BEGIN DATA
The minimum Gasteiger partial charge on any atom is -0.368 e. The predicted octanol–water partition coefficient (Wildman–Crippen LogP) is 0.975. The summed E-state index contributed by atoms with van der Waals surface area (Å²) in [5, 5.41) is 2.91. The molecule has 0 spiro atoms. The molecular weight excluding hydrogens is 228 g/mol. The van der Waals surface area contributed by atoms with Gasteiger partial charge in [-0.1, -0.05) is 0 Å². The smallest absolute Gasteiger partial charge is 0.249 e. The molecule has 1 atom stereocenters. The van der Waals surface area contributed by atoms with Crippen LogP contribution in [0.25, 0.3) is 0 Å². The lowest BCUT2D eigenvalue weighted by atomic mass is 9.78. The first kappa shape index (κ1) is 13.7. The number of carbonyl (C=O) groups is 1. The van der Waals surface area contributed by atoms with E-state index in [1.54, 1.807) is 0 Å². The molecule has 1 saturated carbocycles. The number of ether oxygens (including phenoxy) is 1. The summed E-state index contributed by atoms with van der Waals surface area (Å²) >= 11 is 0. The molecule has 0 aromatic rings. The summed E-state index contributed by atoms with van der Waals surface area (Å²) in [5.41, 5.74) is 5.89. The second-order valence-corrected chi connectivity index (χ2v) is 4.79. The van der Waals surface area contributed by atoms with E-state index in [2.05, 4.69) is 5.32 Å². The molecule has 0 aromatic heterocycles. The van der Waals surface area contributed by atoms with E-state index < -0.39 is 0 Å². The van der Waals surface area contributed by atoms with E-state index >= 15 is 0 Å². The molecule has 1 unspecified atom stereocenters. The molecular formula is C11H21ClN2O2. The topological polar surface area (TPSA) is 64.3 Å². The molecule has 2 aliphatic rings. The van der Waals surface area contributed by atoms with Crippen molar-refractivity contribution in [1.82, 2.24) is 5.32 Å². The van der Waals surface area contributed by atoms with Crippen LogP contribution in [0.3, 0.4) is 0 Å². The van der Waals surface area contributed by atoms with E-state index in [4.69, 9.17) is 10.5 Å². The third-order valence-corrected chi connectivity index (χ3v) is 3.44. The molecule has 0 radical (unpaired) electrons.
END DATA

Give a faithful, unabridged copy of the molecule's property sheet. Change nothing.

The minimum Gasteiger partial charge on any atom is -0.368 e. The predicted octanol–water partition coefficient (Wildman–Crippen LogP) is 0.975. The summed E-state index contributed by atoms with van der Waals surface area (Å²) in [5, 5.41) is 2.91. The molecule has 0 spiro atoms. The molecular weight excluding hydrogens is 228 g/mol. The van der Waals surface area contributed by atoms with Gasteiger partial charge in [-0.1, -0.05) is 0 Å². The smallest absolute Gasteiger partial charge is 0.249 e. The molecule has 1 atom stereocenters. The van der Waals surface area contributed by atoms with Crippen LogP contribution in [0.25, 0.3) is 0 Å². The lowest BCUT2D eigenvalue weighted by atomic mass is 9.78. The first kappa shape index (κ1) is 13.7. The number of carbonyl (C=O) groups is 1. The van der Waals surface area contributed by atoms with E-state index in [1.54, 1.807) is 0 Å². The molecule has 1 saturated carbocycles. The number of ether oxygens (including phenoxy) is 1. The summed E-state index contributed by atoms with van der Waals surface area (Å²) >= 11 is 0. The molecule has 0 aromatic rings. The summed E-state index contributed by atoms with van der Waals surface area (Å²) in [5.41, 5.74) is 5.89. The second-order valence-corrected chi connectivity index (χ2v) is 4.79. The van der Waals surface area contributed by atoms with E-state index in [2.05, 4.69) is 5.32 Å². The molecule has 0 aromatic heterocycles. The van der Waals surface area contributed by atoms with E-state index < -0.39 is 0 Å². The van der Waals surface area contributed by atoms with E-state index >= 15 is 0 Å². The molecule has 1 unspecified atom stereocenters. The molecular formula is C11H21ClN2O2. The topological polar surface area (TPSA) is 64.3 Å². The molecule has 2 aliphatic rings. The van der Waals surface area contributed by atoms with Crippen molar-refractivity contribution in [1.82, 2.24) is 5.32 Å². The van der Waals surface area contributed by atoms with Crippen LogP contribution in [0.3, 0.4) is 0 Å². The van der Waals surface area contributed by atoms with E-state index in [4.69, 9.17) is 10.5 Å². The third-order valence-corrected chi connectivity index (χ3v) is 3.44. The molecule has 0 radical (unpaired) electrons.